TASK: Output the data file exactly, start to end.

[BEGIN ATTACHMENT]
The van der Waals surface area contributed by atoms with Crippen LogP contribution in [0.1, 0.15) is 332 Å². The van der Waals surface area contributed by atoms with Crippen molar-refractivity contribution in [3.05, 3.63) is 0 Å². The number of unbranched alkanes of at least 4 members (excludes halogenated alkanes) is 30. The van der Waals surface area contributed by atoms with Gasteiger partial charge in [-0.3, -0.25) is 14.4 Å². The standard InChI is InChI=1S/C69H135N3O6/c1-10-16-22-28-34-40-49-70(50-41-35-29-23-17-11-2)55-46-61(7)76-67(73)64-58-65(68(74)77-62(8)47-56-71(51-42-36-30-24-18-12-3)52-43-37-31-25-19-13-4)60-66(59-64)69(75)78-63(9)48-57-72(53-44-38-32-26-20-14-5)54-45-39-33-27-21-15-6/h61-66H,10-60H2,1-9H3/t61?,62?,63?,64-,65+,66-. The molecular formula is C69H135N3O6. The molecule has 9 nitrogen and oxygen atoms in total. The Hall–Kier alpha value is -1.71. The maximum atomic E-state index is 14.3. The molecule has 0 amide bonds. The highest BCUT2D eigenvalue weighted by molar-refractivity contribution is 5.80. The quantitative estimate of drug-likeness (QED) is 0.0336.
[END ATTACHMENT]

The van der Waals surface area contributed by atoms with Crippen LogP contribution in [0.1, 0.15) is 332 Å². The van der Waals surface area contributed by atoms with Crippen molar-refractivity contribution in [3.05, 3.63) is 0 Å². The number of unbranched alkanes of at least 4 members (excludes halogenated alkanes) is 30. The van der Waals surface area contributed by atoms with Gasteiger partial charge in [-0.3, -0.25) is 14.4 Å². The standard InChI is InChI=1S/C69H135N3O6/c1-10-16-22-28-34-40-49-70(50-41-35-29-23-17-11-2)55-46-61(7)76-67(73)64-58-65(68(74)77-62(8)47-56-71(51-42-36-30-24-18-12-3)52-43-37-31-25-19-13-4)60-66(59-64)69(75)78-63(9)48-57-72(53-44-38-32-26-20-14-5)54-45-39-33-27-21-15-6/h61-66H,10-60H2,1-9H3/t61?,62?,63?,64-,65+,66-. The molecular formula is C69H135N3O6. The molecule has 9 nitrogen and oxygen atoms in total. The Hall–Kier alpha value is -1.71. The maximum atomic E-state index is 14.3. The molecule has 0 amide bonds. The highest BCUT2D eigenvalue weighted by molar-refractivity contribution is 5.80. The quantitative estimate of drug-likeness (QED) is 0.0336.